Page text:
I’ve tried to summarize how powers are distributed under the Connecting Care Act in this table:

Power Chart

PowerLHSIABill 74
FundingMinister – power over LHIN
LHIN – power over HSPs
Minister – power over OH
OH – power over HSPs and ICDSs
DirectivesMinister – power over LHIN
LHIN – power over HSPs

Minister* only – power over Agency, HSPs and ICDSs
InvestigatorMinister – power over LHIN
LHIN – power over HSPs (with exceptions)
OH – power over HSPs and ICDSs (with exceptions)
SupervisorMinister – power over LHIN
LHIN – power over HSPs (with exceptions)
Minister* - power over HSPs (with exceptions) and ICDSs
Designate an ICDSn/aMinister*
Facilitated/negotiated integration decisionLHIN – power over HSPsOH – power over HSPs
Required integration decisions (including ELE integration decisions)LHIN – power over HSPsMinister* - power over HSPs and ICDSs
Voluntary integration decisionsLHIN – power over HSPs to veto voluntary integrationsMinister* - power over HSPs and ICDSs to veto voluntary integrations


*Recall that the Minister can delegate all powers under Bill 74 (except regulation-making) to OH.

  1. What are these new ICDSs?

These are referred to in some media reports as “Ontario Health Teams”, which will, according to government media, provide:

  • one integrated team of health care providers working together to meet your needs
  • a medical record that both you and your providers can access easily
  • help in navigating the public health care system 24/7

The Minister has new powers to designate one or more persons as an ICDS to deliver at least three of the following types of services:

  • hospital
  • primary care
  • mental health or addictions
  • home care or community
  • long-term care
  • palliative
  • services prescribed by regulation.

There may be further regulations established by Cabinet that prescribe conditions and requirements that must be met before a designation of an ICDS by the Minister. Again, a reminder that the Minister can delegate this designation power to OH.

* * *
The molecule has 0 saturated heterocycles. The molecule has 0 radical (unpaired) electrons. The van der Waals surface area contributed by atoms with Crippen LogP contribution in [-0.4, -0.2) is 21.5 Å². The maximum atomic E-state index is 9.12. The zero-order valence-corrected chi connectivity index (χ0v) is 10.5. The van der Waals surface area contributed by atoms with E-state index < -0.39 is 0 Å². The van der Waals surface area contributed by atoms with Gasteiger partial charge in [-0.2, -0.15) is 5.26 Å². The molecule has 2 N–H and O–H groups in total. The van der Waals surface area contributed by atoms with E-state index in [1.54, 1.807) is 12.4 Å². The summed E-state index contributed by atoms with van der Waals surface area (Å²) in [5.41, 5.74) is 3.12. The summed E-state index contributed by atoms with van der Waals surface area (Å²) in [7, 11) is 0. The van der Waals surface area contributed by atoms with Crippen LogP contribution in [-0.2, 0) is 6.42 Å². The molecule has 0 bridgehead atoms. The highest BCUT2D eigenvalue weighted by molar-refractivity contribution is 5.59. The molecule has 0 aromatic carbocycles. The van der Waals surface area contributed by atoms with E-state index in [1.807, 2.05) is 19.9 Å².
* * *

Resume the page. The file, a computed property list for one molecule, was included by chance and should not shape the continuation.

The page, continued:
ICDSs will be directly funded by the Agency, which may reduce the number of SAAs across Ontario. OH may provide overarching funding to an ICDS with a constituent board (or all constituent boards?) of the constituent HSPs being required to determine how to allocate funding amongst themselves. We will see how this plays out.

Any power in the Bill relating to a HSP can be extended to an ICDS and each constituent HSP in that ICDS.

Do ICDs have any powers over other HSPs? No, not on the face of the Bill. But note that Cabinet can pass regulations respecting “any other matter that the Lieutenant Governor in Council consider necessary or desirable for carrying out the purposes and provisions of this Act” – which is very broad and would allow Cabinet to devolve/delegate Agency powers to ICDSs.

  1. What exactly happens when the Bill passes, and what may happen later?

Very little actually happens when the Bill receives Royal Assent.

Under the Connecting Ontario Act, nothing happens on Royal Assent (not even creating OH as a crown agency). Everything happens by proclamation.

Schedule 3 of the Bill sets out the impacts on other pieces of legislation. On Royal Assent:

  • The composition of CCO’s board changes under the Cancer Act to align with OH
  • The Cancer Act can be repealed in different parts on different dates
  • The composition of HQO’s board changes under the Excellent Care for All Act to align with OH
  • ECFAA can be repealed in different parts on different dates
  • LHSIA can be repealed in different parts on different dates
  • The Lung Health Act can be repealed in different parts on different dates
  • The composition of TGLN’s board changes under the TGLN Act to align with OH
  • Mysteriously, the non-existent section 246 of ONCA is repealed. Anyone who figures this out gets a gold star. Why would anything in ONCA be repealed immediately when ONCA itself isn’t in force yet?

This will be an evolution. The question is, how fast or how slow?


Questions? Please contact Kathy O’Brien @



Conducting Supplier Debriefings

The Broader Public Sector Procurement Directive entitles unsuccessful proponents participating in a procurement valued at $100,000 or more to a supplier debriefing. A debriefing is an opportunity for a proponent to: